TRIPOLI (AFP) – A top UN official called on Thursday for global funding to expedite the removal of thousands of unexploded ordnance littering Libya in the wake of the eight-month revolt against Muammar Gaddafi’s regime.
Georg Charpentier, the world body’s deputy special representative for Libya, said the presence of explosive remnants of war (ERWs) posed danger to the local population, a UN statement said.
“Good progress has been made so far, but mine action organisations are stretched to the limit with many priority areas as yet unassessed,” Charpentier was quoted as saying after a visit to the western port city of Misrata.
“Further funding is necessary for operations to continue into the new year and to capitalise on the investment already made in equipment and training.”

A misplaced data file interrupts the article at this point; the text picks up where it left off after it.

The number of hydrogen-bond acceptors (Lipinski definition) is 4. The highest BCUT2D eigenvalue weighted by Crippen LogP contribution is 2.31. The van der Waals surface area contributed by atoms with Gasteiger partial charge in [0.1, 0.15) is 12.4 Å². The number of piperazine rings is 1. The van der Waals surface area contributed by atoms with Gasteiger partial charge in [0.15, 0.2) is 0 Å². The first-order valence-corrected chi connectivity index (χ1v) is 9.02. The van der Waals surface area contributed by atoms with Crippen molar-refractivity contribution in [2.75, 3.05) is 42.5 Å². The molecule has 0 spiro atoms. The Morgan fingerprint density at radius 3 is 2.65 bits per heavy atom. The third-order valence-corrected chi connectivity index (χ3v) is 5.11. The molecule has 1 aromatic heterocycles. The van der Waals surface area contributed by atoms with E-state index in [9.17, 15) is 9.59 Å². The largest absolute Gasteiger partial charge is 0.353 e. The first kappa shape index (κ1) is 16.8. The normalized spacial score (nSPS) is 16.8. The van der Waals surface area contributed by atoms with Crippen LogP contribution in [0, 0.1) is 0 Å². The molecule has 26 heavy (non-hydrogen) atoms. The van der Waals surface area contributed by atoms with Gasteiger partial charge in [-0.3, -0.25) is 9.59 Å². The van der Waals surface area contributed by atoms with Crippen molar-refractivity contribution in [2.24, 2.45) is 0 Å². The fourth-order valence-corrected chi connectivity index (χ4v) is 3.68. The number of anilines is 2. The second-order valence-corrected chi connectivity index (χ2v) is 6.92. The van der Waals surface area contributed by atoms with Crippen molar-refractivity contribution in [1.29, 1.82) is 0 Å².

The statement said that since the operation to locate, remove and destroy ERWs began in April, a total of 77,943 items of unexploded ordnance have been cleared across Libya.
It said clearing teams have also conducted mine risk education programmes to more than 26,623 people since April.
“However, this is just a fraction of the total contamination and the key challenge remains the capacity of organisations to scale up and respond quickly due to lack of adequate funding,” the statement said.
It said funding was essential until Libyan financial resources began flowing again.
NATO, which gave air support to anti-Kaddafi forces during the rebellion that ended in the lynching of Kadhafi by revolutionary fighters on October 20, had often accused the dictator’s diehards of laying landmines around Misrata.